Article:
For my CIS 565 ”GPU Programming and Architecture” (University of Pennsylvania, Spring 2012) final project, I had decided to try working an a project that would not only demonstrate a practical application of parallel computing, but also become a useful side-research for my main pet project, Beats. The project I had in mind was to apply GPU acceleration and parallel processing techniques to improve the time spent on the BPM calculation algorithm used in the simfile-pattern-generating MATLAB program, Dancing Monkeys, compatible with DDR simulators such as StepMania and, of course, Beats. Improving the BPM calculation step was of great benefit as a one-minute song, for example, would often take almost two minutes to process. Reducing that processing speed would result in lower user wait time and, if drastic enough, potentially lead to real-time pattern generation. Together with my partner Yanjie Feng, we called the final project, Dancing Monkeys Accelerated.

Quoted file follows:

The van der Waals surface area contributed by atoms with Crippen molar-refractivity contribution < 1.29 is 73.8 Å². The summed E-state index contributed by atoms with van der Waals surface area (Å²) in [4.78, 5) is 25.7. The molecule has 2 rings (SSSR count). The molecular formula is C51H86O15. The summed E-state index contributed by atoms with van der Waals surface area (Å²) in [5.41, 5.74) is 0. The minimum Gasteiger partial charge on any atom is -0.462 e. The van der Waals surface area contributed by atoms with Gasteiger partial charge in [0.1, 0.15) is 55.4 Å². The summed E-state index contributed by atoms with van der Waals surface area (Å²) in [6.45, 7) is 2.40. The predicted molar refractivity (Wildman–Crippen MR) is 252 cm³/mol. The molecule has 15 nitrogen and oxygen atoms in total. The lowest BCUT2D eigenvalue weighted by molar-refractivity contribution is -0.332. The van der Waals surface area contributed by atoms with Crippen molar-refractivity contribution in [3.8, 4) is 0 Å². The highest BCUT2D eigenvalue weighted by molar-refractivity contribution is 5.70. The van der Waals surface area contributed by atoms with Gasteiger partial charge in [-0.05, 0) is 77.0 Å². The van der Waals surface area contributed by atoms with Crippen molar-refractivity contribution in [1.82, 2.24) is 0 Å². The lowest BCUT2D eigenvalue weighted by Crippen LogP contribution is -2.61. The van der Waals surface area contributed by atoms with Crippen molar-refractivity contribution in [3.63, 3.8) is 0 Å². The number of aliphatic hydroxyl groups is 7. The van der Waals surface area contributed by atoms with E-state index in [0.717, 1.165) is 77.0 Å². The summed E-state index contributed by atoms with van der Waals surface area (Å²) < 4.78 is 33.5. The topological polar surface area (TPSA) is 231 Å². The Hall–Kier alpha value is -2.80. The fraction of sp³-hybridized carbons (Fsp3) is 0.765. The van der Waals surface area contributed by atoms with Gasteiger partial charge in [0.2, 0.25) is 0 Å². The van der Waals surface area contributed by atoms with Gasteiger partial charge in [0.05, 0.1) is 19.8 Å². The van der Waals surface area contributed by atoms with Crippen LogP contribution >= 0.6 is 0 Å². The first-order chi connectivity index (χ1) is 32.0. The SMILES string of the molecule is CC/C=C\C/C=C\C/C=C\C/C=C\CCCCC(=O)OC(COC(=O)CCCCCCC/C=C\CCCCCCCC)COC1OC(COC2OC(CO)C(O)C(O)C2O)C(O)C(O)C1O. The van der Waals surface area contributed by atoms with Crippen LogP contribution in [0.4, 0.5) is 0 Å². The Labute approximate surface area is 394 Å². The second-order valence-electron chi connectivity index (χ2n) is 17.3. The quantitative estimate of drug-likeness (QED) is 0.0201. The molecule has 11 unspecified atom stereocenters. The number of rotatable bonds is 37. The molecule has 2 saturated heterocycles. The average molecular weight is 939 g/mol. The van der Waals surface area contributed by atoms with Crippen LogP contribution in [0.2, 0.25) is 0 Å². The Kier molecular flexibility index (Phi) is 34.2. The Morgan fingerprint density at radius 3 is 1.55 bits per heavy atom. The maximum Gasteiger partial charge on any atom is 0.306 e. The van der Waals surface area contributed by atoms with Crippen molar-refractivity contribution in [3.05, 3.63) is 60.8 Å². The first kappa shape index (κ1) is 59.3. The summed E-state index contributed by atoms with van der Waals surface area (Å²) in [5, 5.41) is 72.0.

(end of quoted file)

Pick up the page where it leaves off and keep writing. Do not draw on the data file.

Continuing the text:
The end result was somewhat surprising. Turns out, due to the nature of the BPM calculation algorithm used (O’Keefe implements a brute-force algorithm similar to the one described by Will Archer Arentz’s paper, “Beat Extraction from Digital Music”), parallel processing techniques were ineffective as the ratio of access operations to arithmetic operations was too high (leading to additional data look-up overhead). Approaches attempted included MATLAB’s Parallel Computing Toolbox’s parfor, and the third party Jacket plugin.
On the other hand, I was able to achieve an astounding 10x speedup purely through hand-optimizing the original algorithm (who would have thought that unrolling three simple branches could lead to such drastic improvements!). In the final test, the processing time of a 90s song went from 175s to under 20s!